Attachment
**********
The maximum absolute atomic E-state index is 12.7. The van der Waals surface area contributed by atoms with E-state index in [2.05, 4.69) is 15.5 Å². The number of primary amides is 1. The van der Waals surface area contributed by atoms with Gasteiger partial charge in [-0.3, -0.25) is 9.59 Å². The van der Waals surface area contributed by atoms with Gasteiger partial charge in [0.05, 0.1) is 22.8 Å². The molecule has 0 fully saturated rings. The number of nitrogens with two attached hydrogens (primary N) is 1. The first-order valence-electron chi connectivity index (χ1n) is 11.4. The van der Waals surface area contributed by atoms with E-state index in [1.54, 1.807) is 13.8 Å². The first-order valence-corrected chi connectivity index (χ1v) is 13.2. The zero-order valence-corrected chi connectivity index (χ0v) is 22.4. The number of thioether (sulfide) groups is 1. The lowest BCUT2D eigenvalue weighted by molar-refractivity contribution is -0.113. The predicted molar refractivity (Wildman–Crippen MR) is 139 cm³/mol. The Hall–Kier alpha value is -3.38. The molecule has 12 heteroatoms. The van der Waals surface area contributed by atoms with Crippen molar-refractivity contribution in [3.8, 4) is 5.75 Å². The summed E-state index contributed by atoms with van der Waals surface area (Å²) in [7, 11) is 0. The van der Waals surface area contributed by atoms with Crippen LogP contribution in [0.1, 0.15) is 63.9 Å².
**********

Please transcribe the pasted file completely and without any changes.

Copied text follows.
The maximum absolute atomic E-state index is 12.7. The van der Waals surface area contributed by atoms with E-state index in [2.05, 4.69) is 15.5 Å². The number of primary amides is 1. The van der Waals surface area contributed by atoms with Gasteiger partial charge in [-0.3, -0.25) is 9.59 Å². The van der Waals surface area contributed by atoms with Gasteiger partial charge in [0.05, 0.1) is 22.8 Å². The molecule has 0 fully saturated rings. The number of nitrogens with two attached hydrogens (primary N) is 1. The first-order valence-electron chi connectivity index (χ1n) is 11.4. The van der Waals surface area contributed by atoms with E-state index in [1.54, 1.807) is 13.8 Å². The first-order valence-corrected chi connectivity index (χ1v) is 13.2. The zero-order valence-corrected chi connectivity index (χ0v) is 22.4. The number of thioether (sulfide) groups is 1. The lowest BCUT2D eigenvalue weighted by molar-refractivity contribution is -0.113. The predicted molar refractivity (Wildman–Crippen MR) is 139 cm³/mol. The Hall–Kier alpha value is -3.38. The molecule has 12 heteroatoms. The van der Waals surface area contributed by atoms with Crippen molar-refractivity contribution in [3.8, 4) is 5.75 Å². The summed E-state index contributed by atoms with van der Waals surface area (Å²) in [7, 11) is 0. The van der Waals surface area contributed by atoms with Crippen LogP contribution in [0.1, 0.15) is 63.9 Å².